# Taxes

Published on June 2016 | Categories: Types, School Work | Downloads: 31 | Comments: 0 | Views: 237
of 41

taxes

## Content

CHAPTER CHECKLIST When you have completed your study of this chapter, you will be able to
1

Describe the effects of sales taxes and excise taxes, determine who pays these taxes, and explain why taxes create inefficiencies. Describe the effects of income taxes and social security taxes, determine who pays these taxes, and explain which taxes create the greatest inefficiency. Review ideas about the fairness of the tax system.

2

3

8.1 SALES TAXES AND EXCISE TAXES

Tax Incidence
Tax incidence
The division of the burden of a tax between the buyer and the seller. • If the price rises by the full amount of the tax, then the burden of the tax falls entirely on the buyer. • If the price rises by a lesser amount than the tax, then the burden of the tax falls partly on the buyer and partly on the seller. • If the price doesn’t change, then the burden of the tax falls entirely on the seller.

8.1 SALES TAXES AND EXCISE TAXES
Figure 8.1 shows the effects of a tax on CD players. 1. With no tax, the price of a CD player is \$100 and 5,000 CD players a week are bought.
2. A \$10 tax on CD players shifts the supply curve to S + tax.

8.1 SALES TAXES AND EXCISE TAXES
3. The price rises to \$105—an increase of \$5 a CD player. 4. The quantity decreases to 2,000 CD players a week.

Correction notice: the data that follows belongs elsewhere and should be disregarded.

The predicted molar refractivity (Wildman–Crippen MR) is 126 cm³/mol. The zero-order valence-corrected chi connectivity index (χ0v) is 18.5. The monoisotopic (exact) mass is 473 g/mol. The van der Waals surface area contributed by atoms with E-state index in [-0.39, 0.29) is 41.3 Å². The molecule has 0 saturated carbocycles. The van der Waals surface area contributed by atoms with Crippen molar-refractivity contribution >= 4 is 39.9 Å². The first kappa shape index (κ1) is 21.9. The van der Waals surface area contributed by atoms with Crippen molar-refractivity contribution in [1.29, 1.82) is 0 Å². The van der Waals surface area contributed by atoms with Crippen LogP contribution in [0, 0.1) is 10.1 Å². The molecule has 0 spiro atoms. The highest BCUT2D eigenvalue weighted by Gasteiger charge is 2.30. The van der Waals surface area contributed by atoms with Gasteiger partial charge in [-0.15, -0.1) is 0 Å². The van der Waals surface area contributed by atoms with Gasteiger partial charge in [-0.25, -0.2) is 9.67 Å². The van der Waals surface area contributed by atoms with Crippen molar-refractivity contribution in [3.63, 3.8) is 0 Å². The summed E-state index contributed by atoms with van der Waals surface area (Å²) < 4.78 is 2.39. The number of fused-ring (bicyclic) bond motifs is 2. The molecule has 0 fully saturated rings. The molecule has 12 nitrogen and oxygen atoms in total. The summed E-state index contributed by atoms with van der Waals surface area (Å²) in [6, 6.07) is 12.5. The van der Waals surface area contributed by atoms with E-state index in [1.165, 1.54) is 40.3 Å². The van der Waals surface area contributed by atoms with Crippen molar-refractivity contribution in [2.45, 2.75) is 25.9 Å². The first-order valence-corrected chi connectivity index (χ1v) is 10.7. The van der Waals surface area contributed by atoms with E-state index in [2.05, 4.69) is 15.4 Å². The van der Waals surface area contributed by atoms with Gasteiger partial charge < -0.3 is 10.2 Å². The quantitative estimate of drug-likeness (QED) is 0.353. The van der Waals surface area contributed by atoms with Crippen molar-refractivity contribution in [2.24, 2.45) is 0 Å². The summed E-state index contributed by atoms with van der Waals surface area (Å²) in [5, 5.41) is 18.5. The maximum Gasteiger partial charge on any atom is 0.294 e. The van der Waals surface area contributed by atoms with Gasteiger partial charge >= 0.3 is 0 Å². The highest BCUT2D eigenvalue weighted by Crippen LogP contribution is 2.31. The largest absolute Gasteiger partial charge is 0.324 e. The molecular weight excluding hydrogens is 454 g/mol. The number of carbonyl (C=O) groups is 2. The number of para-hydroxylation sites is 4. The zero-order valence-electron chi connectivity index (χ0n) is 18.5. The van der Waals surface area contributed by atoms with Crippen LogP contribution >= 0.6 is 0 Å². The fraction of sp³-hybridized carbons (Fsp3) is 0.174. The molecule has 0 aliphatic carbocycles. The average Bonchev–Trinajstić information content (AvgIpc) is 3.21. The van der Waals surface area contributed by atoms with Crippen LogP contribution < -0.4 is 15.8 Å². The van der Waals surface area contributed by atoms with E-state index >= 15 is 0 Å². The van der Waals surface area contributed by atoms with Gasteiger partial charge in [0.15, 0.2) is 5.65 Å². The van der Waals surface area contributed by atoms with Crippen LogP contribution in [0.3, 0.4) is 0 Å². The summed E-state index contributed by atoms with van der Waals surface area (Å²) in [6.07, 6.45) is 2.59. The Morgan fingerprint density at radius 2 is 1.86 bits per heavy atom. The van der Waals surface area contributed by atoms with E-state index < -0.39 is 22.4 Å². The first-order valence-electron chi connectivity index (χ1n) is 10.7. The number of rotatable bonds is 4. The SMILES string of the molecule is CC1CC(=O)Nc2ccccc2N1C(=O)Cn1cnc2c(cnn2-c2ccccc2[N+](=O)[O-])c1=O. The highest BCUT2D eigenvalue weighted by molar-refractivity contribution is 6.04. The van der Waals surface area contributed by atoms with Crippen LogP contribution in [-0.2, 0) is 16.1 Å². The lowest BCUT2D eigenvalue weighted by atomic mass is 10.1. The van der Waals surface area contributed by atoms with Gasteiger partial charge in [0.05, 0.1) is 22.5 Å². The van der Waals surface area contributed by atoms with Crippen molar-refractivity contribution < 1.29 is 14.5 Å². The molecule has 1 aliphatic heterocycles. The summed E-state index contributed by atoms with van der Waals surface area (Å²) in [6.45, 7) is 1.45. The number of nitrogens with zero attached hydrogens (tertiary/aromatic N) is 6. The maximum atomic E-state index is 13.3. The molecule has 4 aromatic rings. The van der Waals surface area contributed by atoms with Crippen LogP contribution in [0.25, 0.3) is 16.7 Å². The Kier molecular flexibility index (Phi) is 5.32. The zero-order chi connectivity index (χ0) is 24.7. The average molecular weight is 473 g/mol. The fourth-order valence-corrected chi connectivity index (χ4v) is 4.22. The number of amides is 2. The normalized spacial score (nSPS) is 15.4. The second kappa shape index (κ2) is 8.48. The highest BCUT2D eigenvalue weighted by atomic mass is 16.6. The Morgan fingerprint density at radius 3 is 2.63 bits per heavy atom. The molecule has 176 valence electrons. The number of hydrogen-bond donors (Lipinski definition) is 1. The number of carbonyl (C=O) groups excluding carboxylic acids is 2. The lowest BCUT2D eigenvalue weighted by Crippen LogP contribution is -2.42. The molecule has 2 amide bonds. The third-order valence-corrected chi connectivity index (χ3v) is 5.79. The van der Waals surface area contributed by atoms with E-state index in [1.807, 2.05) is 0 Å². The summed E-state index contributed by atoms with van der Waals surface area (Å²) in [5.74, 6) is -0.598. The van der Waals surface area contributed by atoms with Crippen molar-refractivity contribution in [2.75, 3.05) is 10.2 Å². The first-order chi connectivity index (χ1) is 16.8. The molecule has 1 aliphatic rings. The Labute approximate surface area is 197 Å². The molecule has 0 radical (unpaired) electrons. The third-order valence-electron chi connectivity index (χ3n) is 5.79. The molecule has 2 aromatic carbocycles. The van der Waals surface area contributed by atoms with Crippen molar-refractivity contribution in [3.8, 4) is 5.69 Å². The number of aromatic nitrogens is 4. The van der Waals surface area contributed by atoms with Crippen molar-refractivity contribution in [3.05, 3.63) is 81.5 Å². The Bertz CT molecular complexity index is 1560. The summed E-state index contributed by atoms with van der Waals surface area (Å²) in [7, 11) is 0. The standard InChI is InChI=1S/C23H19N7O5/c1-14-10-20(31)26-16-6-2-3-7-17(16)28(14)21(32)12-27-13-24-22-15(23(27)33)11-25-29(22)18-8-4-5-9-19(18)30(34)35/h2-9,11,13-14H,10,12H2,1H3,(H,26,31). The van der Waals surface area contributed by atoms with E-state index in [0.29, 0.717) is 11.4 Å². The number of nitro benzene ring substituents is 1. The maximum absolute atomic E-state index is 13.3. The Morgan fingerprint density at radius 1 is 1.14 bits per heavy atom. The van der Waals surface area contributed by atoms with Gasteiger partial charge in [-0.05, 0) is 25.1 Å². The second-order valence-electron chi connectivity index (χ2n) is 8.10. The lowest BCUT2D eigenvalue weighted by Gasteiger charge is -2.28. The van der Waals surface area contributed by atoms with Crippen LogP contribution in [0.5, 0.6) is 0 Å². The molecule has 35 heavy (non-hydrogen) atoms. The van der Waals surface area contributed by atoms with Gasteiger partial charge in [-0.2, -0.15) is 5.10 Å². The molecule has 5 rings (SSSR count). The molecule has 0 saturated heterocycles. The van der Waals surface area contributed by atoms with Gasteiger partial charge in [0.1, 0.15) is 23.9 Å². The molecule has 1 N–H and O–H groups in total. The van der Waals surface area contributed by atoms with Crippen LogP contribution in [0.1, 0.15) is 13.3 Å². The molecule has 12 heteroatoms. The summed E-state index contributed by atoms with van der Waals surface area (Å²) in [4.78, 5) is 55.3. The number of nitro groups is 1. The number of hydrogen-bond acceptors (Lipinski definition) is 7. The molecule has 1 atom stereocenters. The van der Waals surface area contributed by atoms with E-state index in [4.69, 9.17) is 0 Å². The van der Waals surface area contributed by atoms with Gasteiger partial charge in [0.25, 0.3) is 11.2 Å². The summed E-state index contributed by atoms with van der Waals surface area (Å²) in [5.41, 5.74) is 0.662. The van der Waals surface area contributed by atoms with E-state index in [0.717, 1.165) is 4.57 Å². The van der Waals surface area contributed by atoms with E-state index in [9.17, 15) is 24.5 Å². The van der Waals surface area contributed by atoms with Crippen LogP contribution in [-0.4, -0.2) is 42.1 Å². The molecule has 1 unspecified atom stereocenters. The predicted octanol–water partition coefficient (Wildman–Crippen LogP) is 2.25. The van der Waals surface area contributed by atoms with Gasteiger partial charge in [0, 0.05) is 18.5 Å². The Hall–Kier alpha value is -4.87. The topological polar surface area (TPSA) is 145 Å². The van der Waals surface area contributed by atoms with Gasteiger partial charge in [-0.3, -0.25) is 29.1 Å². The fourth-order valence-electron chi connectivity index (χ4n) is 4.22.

5. Sellers receive \$95—a decrease of \$5 a CD player.

8.1 SALES TAXES AND EXCISE TAXES

6. The government collects tax revenue of \$20,000 a week—the purple rectangle.
The burden of the tax is split equally between the buyer and the seller— each pays \$5 per CD player.

8.1 SALES TAXES AND EXCISE TAXES

Tax Incidence and Elasticities of Demand and Supply
• For a given elasticity of supply, the buyer pays a larger share of the tax the more inelastic is the demand for the good. • For a given elasticity of demand, the seller pays a larger share of the tax the more inelastic is the supply of the good.

8.1 SALES TAXES AND EXCISE TAXES

Tax Incidence and Elasticity of Demand
Perfectly Inelastic Demand: Buyer Pays Entire Tax Perfectly Elastic Demand: Seller Pays Entire Tax

Figures 8.2(a) and 8.2(b) illustrate these two extreme cases.

8.1 SALES TAXES AND EXCISE TAXES
Figure 8.2(a) shows tax incidence in a market with perfectly inelastic demand— the market for insulin.
A tax of 20¢ a dose raises the price by 20¢, and the buyer pays all the tax.

8.1 SALES TAXES AND EXCISE TAXES
Figure 8.2(b) shows tax incidence in a market with perfectly elastic demand—the market for pink marker pens.
A tax of 10¢ a pen lowers the price received by the seller by 10¢, and the seller pays all the tax.

8.1 SALES TAXES AND EXCISE TAXES

Tax Incidence and Elasticity of Supply
Perfectly Inelastic Supply: Seller Pays Entire Tax Perfectly Elastic Supply: Buyer Pays Entire Tax

Figures 8.2(c) and 8.2(d) illustrate these two extreme cases.

8.1 SALES TAXES AND EXCISE TAXES
Figure 8.2(c) shows tax incidence in a market with perfectly inelastic supply—the market for spring water.
A tax of 5¢ a bottle lowers the price received by the seller by 5¢, and the seller pays all the tax.

8.1 SALES TAXES AND EXCISE TAXES
Figure 8.2(d) shows tax incidence in a market with perfectly elastic supply—the market for sand.
A tax of 1¢ a pound increases the price by 1¢ a pound, and the buyer pays all the tax.

8.1 SALES TAXES AND EXCISE TAXES

Taxes and Efficiency
A tax places a wedge between the buyers’ price (marginal benefit) and the sellers’ price (marginal cost). The equilibrium quantity is less than the efficient quantity and a deadweight loss arises. The burden of the tax exceeds the tax revenue.

Excess burden
The deadweight loss from a tax—the amount by which the burden of a tax exceeds the tax revenue received by the government.

8.1 SALES TAXES AND EXCISE TAXES